The Financial Times reported on Monday that Tim Cook's company recently approached top music labels about supporting the bundling of Apple Music, whose individual plan costs $9.99 per month, and the soon-to-launch TV+ video service, which will cost $4.99 per month on a standalone basis. It added that talks are at an early stage (pricing hasn't been discussed yet), and that while some labels are open to the concept, people at one major label have concerns.
It's worth noting that music industry execs voicing concerns about the power wielded by streaming services is nothing new -- just ask Spotify (SPOT) - Get Report and YouTube -- and doesn't necessarily preclude a deal from being hammered out. In the case of an Apple Music/TV+ bundle, Apple could potentially argue to music labels that the new music subscribers such an offering could help it land would justify the labels accepting a small discount on the revenue that they get per subscriber.
Also worth noting: For the time being, Apple is providing a year of TV+ for free with an iPhone, iPad, Mac, Apple TV or iPod purchase. With TV+ set to have a limited content library in the near-term -- only 9 originals have been promised to be available when the service launched on Nov. 1st, though more will arrive in time -- an Apple Music/TV+ bundle that's priced at a modest premium to a standard Apple Music subscription might be an effective way to win over consumers who either haven't recently made an Apple hardware purchase or (beginning in the fall of 2020) who just saw their free year come to an end.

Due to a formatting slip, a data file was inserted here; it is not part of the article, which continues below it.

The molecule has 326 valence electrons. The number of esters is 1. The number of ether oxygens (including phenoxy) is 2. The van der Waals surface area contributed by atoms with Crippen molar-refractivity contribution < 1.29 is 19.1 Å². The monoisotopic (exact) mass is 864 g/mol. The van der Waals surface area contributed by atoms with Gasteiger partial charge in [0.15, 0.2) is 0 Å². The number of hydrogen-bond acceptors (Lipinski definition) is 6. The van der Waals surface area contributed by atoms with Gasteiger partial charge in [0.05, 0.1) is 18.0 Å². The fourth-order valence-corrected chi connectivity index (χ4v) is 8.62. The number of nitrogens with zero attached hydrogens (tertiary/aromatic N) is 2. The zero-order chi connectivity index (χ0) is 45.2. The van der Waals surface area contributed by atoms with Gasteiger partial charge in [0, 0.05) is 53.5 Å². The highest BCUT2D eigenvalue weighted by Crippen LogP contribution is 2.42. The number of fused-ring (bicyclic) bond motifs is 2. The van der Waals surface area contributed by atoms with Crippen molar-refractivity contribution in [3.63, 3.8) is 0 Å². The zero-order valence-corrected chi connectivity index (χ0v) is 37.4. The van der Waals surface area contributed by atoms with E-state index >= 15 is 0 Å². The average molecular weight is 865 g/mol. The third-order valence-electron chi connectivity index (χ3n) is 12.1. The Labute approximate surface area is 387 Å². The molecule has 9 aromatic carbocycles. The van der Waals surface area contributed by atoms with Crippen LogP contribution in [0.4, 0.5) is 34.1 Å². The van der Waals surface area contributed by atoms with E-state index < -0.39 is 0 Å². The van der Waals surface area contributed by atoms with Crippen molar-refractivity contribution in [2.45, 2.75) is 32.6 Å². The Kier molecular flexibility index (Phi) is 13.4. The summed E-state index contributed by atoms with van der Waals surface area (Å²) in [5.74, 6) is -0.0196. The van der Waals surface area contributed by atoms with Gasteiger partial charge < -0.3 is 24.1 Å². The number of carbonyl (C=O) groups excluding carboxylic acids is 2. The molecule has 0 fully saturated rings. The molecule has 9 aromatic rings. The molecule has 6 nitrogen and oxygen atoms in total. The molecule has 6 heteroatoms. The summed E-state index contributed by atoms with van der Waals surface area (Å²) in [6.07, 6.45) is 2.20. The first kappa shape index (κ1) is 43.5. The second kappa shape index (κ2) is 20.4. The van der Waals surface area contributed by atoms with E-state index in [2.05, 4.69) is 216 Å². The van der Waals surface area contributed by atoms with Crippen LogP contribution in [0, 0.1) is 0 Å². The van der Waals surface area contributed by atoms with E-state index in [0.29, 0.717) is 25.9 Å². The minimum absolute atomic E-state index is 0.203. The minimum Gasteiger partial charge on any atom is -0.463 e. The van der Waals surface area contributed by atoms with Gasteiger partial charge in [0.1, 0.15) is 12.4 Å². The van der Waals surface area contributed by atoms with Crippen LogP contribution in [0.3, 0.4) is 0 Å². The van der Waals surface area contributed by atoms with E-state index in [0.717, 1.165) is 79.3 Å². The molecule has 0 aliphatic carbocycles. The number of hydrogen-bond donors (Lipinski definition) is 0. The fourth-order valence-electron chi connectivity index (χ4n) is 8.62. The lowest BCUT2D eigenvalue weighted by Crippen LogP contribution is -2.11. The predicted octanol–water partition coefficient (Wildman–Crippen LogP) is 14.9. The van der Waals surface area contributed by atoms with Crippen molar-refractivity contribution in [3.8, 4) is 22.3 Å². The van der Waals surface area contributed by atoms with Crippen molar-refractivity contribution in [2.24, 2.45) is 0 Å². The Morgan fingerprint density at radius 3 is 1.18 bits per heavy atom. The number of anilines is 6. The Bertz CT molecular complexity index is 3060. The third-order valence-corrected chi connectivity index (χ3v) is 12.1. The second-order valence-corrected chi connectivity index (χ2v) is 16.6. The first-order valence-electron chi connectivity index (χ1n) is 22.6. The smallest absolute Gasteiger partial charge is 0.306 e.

Of course, as The Financial Times and many others have pointed out, Apple, whose total services revenue is closing in on a $50 billion annual run rate, could choose to bundle a lot more than just its music and video streaming services if it wishes. The News+ news/magazine service, the Arcade gaming service, iCloud storage plans and AppleCare+ service plans are all options, with different bundles featuring different services and/or pricing. Some have also argued over the years that Apple could offer subscription plans that cover both services and guaranteed hardware upgrades at fixed intervals (for example, an iPhone upgrade every 2 years, or an iPad upgrade every 3 years).
Whether Apple goes this far or simply sticks to bundling a handful of content services, the rollout of new services bundles would play into a broader trend of consumers forgoing physical goods ownership for subscription services. Consumers who do this often end up spending more on subscriptions than they previously were on the physical goods that are being substituted -- for example, many of those currently paying $120 per year for a music service undoubtedly weren't spending that much annually on one-off music purchases -- but are comfortable doing it due to the features and convenience provided by a subscription service.
Services bundles would also clearly bolster Apple's efforts to keep consumers loyal to its broader ecosystem of hardware, software and services. If a consumer's usage of one or two subscription-based Apple services made him or her think twice about switching from an Apple device to a rival product, then usage of several services through a bundle is bound to act as an even bigger incentive not to jump ship.